Cyber air warfare: Mass hack sees British Airways freeze thousands of accounts
BA announced on Sunday it had frozen the accounts after becoming aware its systems had been hacked on a mass scale.
The airline maintained that although the affected accounts number in the tens of thousands, no personal details of frequent flyers had been accessed or stolen. BA issued an apology to customers, saying the accounts would be freed up within a few days.
The source of the hack is unknown, but it is believed to have been carried out using a computer program that infiltrated BA’s systems in search of vulnerabilities, before penetrating online security.
In a statement, a BA spokesperson said: “British Airways has become aware of some unauthorized activity in relation to a small number of frequent-flyer executive club accounts. This appears to have been the result of a third party using information obtained elsewhere on the internet, via an automated process, to try to gain access to some accounts.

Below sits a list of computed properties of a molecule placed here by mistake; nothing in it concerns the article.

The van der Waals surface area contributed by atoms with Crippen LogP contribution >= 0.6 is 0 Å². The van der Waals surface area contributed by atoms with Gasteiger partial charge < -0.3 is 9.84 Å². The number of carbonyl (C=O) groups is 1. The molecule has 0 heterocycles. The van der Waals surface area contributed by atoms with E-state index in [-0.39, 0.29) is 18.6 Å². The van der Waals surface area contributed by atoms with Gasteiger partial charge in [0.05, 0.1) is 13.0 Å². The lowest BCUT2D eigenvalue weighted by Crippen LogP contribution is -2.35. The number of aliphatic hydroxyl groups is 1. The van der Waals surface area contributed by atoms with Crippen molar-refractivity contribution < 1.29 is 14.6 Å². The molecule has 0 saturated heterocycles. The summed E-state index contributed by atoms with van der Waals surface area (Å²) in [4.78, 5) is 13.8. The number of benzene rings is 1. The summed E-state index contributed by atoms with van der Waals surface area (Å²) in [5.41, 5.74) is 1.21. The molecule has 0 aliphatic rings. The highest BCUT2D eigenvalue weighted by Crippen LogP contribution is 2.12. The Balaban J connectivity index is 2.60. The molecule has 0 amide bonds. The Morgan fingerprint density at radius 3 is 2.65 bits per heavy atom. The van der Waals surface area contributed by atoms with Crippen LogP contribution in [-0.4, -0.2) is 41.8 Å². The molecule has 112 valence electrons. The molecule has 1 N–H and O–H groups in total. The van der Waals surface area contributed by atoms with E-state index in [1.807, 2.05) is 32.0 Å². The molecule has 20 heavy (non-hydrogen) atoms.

“We would like to reassure customers that at this stage we are not aware of any access to any subsequent information pages within accounts, including travel histories or payment-card details.”
“We are sorry for the concern and inconvenience this matter has caused and would like to reassure customers that we are taking this incident seriously and have taken a number of steps to lock down accounts so they can no longer be accessed.”
BA isn’t the only airline to fall foul of cyber-crime recently.
In January, Malaysia Airlines suffered its own hacking attack by a group called “Lizard Squad – Official Cyber Caliphate.”
It resulted in customers being rerouted from the company’s site to a version of the page showing a lizard in a top hat and, intermittently, the statement “ISIS will prevail.”
In October 2014, a poll indicated more than half of Britons have been victims of online cybercrimes, including hacking, ID theft and fraud. The Cabinet Office said many people are unaware who to contact in the event of an online attack.
The statistics, collected by research firm Vision Critical as part of “Get Safe Online Week” 2014, surveyed 2,075 people on the issue of internet crime, with around 51 percent saying they had felt “violated” after falling victim to attack.
The results also show that despite a huge rise in cybercrime in the UK, less than a third of those affected actually reported attacks to the authorities, largely because they did not know whom they are supposed to contact.